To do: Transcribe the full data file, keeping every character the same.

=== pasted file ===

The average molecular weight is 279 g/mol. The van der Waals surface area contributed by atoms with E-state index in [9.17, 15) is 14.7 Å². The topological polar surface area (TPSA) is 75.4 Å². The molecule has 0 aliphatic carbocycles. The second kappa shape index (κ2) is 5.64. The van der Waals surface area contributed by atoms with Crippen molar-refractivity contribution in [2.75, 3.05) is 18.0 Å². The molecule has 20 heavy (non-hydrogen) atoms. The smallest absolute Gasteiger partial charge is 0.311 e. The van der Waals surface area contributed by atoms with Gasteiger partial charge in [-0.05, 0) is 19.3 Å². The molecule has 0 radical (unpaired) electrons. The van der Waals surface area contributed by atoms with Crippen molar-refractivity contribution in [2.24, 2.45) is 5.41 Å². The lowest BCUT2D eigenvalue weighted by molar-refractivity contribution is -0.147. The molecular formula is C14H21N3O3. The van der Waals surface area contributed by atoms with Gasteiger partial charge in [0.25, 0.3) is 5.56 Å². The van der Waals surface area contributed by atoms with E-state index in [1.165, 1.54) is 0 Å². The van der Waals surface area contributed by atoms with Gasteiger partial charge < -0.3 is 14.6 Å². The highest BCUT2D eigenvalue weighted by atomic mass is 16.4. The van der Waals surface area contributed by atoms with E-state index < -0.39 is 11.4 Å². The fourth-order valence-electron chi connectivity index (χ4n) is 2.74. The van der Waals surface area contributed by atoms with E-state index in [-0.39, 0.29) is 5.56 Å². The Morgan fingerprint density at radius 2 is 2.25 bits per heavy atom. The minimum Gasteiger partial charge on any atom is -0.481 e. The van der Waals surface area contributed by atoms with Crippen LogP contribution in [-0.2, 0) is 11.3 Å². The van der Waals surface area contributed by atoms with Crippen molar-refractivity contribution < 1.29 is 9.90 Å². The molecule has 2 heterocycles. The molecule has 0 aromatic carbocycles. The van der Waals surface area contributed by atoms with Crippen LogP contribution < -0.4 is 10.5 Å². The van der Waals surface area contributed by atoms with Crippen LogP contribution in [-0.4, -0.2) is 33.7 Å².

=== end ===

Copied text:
The average molecular weight is 279 g/mol. The van der Waals surface area contributed by atoms with E-state index in [9.17, 15) is 14.7 Å². The topological polar surface area (TPSA) is 75.4 Å². The molecule has 0 aliphatic carbocycles. The second kappa shape index (κ2) is 5.64. The van der Waals surface area contributed by atoms with Crippen molar-refractivity contribution in [2.75, 3.05) is 18.0 Å². The molecule has 20 heavy (non-hydrogen) atoms. The smallest absolute Gasteiger partial charge is 0.311 e. The van der Waals surface area contributed by atoms with Gasteiger partial charge in [-0.05, 0) is 19.3 Å². The molecule has 0 radical (unpaired) electrons. The van der Waals surface area contributed by atoms with Crippen molar-refractivity contribution in [2.24, 2.45) is 5.41 Å². The lowest BCUT2D eigenvalue weighted by molar-refractivity contribution is -0.147. The molecular formula is C14H21N3O3. The van der Waals surface area contributed by atoms with Gasteiger partial charge in [0.25, 0.3) is 5.56 Å². The van der Waals surface area contributed by atoms with E-state index in [1.165, 1.54) is 0 Å². The van der Waals surface area contributed by atoms with Gasteiger partial charge < -0.3 is 14.6 Å². The highest BCUT2D eigenvalue weighted by atomic mass is 16.4. The van der Waals surface area contributed by atoms with E-state index < -0.39 is 11.4 Å². The fourth-order valence-electron chi connectivity index (χ4n) is 2.74. The van der Waals surface area contributed by atoms with E-state index in [-0.39, 0.29) is 5.56 Å². The Morgan fingerprint density at radius 2 is 2.25 bits per heavy atom. The minimum Gasteiger partial charge on any atom is -0.481 e. The van der Waals surface area contributed by atoms with Crippen LogP contribution in [-0.2, 0) is 11.3 Å². The van der Waals surface area contributed by atoms with Crippen molar-refractivity contribution < 1.29 is 9.90 Å². The molecule has 2 heterocycles. The molecule has 0 aromatic carbocycles. The van der Waals surface area contributed by atoms with Crippen LogP contribution < -0.4 is 10.5 Å². The van der Waals surface area contributed by atoms with Crippen LogP contribution in [-0.4, -0.2) is 33.7 Å².